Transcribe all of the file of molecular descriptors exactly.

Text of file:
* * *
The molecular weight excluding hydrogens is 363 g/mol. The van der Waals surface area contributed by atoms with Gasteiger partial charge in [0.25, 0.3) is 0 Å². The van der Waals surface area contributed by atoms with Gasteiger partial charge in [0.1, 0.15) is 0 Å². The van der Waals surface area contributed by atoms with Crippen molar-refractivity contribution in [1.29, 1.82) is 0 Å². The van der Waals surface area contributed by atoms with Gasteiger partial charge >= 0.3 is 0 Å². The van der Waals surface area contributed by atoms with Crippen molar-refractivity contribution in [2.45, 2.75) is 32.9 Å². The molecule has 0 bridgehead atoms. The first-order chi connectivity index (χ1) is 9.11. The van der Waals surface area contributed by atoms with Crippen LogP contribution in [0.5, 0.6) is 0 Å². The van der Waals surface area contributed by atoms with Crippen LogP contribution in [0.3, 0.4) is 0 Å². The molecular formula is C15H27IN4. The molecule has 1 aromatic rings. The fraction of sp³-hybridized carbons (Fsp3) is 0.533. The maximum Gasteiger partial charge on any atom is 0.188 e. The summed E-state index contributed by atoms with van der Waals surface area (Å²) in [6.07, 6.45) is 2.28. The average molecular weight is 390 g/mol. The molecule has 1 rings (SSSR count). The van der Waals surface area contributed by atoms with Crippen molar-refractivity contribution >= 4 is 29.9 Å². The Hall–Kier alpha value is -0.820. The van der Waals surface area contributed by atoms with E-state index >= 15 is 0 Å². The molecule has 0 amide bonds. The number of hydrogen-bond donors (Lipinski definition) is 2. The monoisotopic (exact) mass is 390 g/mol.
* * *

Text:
The molecular weight excluding hydrogens is 363 g/mol. The van der Waals surface area contributed by atoms with Gasteiger partial charge in [0.25, 0.3) is 0 Å². The van der Waals surface area contributed by atoms with Gasteiger partial charge in [0.1, 0.15) is 0 Å². The van der Waals surface area contributed by atoms with Crippen molar-refractivity contribution in [1.29, 1.82) is 0 Å². The van der Waals surface area contributed by atoms with Gasteiger partial charge >= 0.3 is 0 Å². The van der Waals surface area contributed by atoms with Crippen molar-refractivity contribution in [2.45, 2.75) is 32.9 Å². The molecule has 0 bridgehead atoms. The first-order chi connectivity index (χ1) is 9.11. The van der Waals surface area contributed by atoms with Crippen LogP contribution in [0.5, 0.6) is 0 Å². The van der Waals surface area contributed by atoms with Crippen LogP contribution in [0.3, 0.4) is 0 Å². The molecular formula is C15H27IN4. The molecule has 1 aromatic rings. The fraction of sp³-hybridized carbons (Fsp3) is 0.533. The maximum Gasteiger partial charge on any atom is 0.188 e. The summed E-state index contributed by atoms with van der Waals surface area (Å²) in [6.07, 6.45) is 2.28. The average molecular weight is 390 g/mol. The molecule has 1 rings (SSSR count). The van der Waals surface area contributed by atoms with Crippen molar-refractivity contribution >= 4 is 29.9 Å². The Hall–Kier alpha value is -0.820. The van der Waals surface area contributed by atoms with E-state index >= 15 is 0 Å². The molecule has 0 amide bonds. The number of hydrogen-bond donors (Lipinski definition) is 2. The monoisotopic (exact) mass is 390 g/mol.